Murder and Mayhem tour lights up Minneapolis history

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On a warm October Saturday afternoon, local historian Susan Hunter-Weir gave her second annual Murder and Mayhem Tour of the Pioneers & Soldiers Cemetery, located on the north side of Lake Street from Cedar Ave. to 21st Ave. Of the 21,000 people buried there, most over 100 years ago, many were the victims of disease, drowning, shooting, suicide, and other unfortunate life-shortening causes. Hunter-Weir gave her tour group a sampling of this darker side to Minneapolis history.

One of her first stops was the grave of Charles Collins. He was an African-American man who was shot and killed in 1902 by jealous husband Herbert Gallehugh, who was paranoid that his wife was having an affair with Collins. When Gallehugh went on trial, the lengthy jury selection process resulted in a jury of 12 white men. African-Americans were rarely seated on juries of trials like these because of their opposition to the death penalty, because death by hanging reminded them all too vividly of lynchings against black people. Minneapolis’s African-American community was concerned enough about the outcome of this case that they raised the money to hire an attorney to assist the prosecution. Thankfully, the jury rejected Gallehugh’s plea of self-defense and found him guilty, sentencing him to life in prison.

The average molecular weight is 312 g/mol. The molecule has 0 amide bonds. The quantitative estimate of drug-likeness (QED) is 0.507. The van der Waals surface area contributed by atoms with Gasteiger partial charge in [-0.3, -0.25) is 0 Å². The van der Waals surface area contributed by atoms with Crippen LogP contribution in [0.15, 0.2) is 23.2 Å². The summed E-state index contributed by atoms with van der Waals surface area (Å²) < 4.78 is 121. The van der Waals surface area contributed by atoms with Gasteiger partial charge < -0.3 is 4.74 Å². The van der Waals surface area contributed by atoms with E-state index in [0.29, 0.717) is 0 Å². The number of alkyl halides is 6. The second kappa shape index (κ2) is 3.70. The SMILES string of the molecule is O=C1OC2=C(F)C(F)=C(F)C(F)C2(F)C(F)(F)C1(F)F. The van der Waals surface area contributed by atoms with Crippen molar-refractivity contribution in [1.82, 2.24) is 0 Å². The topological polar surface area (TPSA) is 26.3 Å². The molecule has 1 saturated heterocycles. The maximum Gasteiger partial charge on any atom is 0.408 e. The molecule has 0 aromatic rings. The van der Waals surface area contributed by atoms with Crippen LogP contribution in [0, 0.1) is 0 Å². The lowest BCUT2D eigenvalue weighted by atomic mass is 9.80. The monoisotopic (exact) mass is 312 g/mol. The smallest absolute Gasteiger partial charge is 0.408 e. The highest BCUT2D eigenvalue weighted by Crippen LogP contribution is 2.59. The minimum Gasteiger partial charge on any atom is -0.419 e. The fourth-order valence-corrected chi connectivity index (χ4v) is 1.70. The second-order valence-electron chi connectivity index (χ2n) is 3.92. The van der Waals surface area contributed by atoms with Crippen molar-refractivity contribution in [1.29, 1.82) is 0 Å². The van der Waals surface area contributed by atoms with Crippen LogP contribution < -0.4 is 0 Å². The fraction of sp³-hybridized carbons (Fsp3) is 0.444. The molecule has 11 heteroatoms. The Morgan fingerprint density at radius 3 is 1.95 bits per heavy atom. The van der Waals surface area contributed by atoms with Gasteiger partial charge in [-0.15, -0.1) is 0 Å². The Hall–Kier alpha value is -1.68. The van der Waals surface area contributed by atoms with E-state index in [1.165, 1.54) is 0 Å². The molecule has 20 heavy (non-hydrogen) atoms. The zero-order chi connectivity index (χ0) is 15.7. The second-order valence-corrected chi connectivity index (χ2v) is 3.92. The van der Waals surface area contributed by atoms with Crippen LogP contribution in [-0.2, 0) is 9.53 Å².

Hunter-Weir later told the sad story of Anna Clark. Anna was a woman who struggled with depression and slipped into despair when her husband Frederick died in the early 1890’s. Her husband was buried in the cemetery, and a few years later Anna used a gun to kill herself in the cemetery while visiting her husband’s grave. The newspaper, which also ran Anna’s suicide note, reported that she used her last nickel to take a trolley car to the grave where she took her own life. Over a century later, Anna’s descendants paid for and helped to install grave markers that now show where Frederick and Anna are buried, side by side.

And no murder and mayhem tour of Pioneers & Soldiers would be complete without a visit to the grave of the most famous celebrity murderer in Minneapolis history, that of Harry Hayward. In 1894, Hayward convinced a local woman to sign over two life insurance policies to him, then hired a man to kill her so he could collect the money. Hayward was famous in Minneapolis for being a gambler and a womanizer, and the ensuing trial drew a huge amount of press. After a lengthy trial that brought in over 100 witnesses to testify, a jury found Hayward guilty, and he was hanged in 1895.

Many of Susan Hunter-Weir’s stories about the history of the cemetery are available on its website, www.friendsofthecemetery.org. She also publishes a new story each month in The Alley newspaper and was instrumental in the creation of the Pioneers & Soldiers Cemetery section of the Right on Lake Street exhibit, which runs until March of 2008 at the Minnesota History Center.